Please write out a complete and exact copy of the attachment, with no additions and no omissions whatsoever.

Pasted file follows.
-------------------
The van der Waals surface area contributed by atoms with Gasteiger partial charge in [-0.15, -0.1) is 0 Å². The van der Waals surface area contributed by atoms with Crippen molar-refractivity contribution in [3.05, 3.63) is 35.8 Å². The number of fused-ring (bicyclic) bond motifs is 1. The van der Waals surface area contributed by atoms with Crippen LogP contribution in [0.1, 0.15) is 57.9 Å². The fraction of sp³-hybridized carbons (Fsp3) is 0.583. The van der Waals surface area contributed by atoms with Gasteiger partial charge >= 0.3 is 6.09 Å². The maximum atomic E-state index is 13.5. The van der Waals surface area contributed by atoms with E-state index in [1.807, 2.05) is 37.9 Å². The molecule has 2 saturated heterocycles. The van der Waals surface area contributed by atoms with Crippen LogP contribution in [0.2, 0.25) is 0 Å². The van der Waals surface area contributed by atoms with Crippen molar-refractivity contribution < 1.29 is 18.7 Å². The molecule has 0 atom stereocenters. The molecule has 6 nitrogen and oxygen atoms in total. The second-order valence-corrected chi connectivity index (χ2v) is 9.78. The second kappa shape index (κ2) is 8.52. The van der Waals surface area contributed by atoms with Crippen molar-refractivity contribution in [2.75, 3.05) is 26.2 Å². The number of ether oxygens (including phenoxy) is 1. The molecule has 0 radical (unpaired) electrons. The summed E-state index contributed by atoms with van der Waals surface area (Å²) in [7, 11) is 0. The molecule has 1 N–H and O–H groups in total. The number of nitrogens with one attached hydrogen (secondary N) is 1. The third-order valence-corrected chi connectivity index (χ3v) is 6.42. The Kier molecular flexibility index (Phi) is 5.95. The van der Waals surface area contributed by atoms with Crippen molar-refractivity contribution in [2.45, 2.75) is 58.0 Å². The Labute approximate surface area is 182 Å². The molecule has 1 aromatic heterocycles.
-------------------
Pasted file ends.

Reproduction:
The van der Waals surface area contributed by atoms with Gasteiger partial charge in [-0.15, -0.1) is 0 Å². The van der Waals surface area contributed by atoms with Crippen molar-refractivity contribution in [3.05, 3.63) is 35.8 Å². The number of fused-ring (bicyclic) bond motifs is 1. The van der Waals surface area contributed by atoms with Crippen LogP contribution in [0.1, 0.15) is 57.9 Å². The fraction of sp³-hybridized carbons (Fsp3) is 0.583. The van der Waals surface area contributed by atoms with Gasteiger partial charge >= 0.3 is 6.09 Å². The maximum atomic E-state index is 13.5. The van der Waals surface area contributed by atoms with E-state index in [1.807, 2.05) is 37.9 Å². The molecule has 2 saturated heterocycles. The van der Waals surface area contributed by atoms with Crippen LogP contribution in [0.2, 0.25) is 0 Å². The van der Waals surface area contributed by atoms with Crippen molar-refractivity contribution < 1.29 is 18.7 Å². The molecule has 0 atom stereocenters. The molecule has 6 nitrogen and oxygen atoms in total. The second-order valence-corrected chi connectivity index (χ2v) is 9.78. The second kappa shape index (κ2) is 8.52. The van der Waals surface area contributed by atoms with Crippen molar-refractivity contribution in [2.75, 3.05) is 26.2 Å². The number of ether oxygens (including phenoxy) is 1. The molecule has 0 radical (unpaired) electrons. The summed E-state index contributed by atoms with van der Waals surface area (Å²) in [7, 11) is 0. The molecule has 1 N–H and O–H groups in total. The number of nitrogens with one attached hydrogen (secondary N) is 1. The third-order valence-corrected chi connectivity index (χ3v) is 6.42. The Kier molecular flexibility index (Phi) is 5.95. The van der Waals surface area contributed by atoms with Crippen molar-refractivity contribution in [2.45, 2.75) is 58.0 Å². The Labute approximate surface area is 182 Å². The molecule has 1 aromatic heterocycles.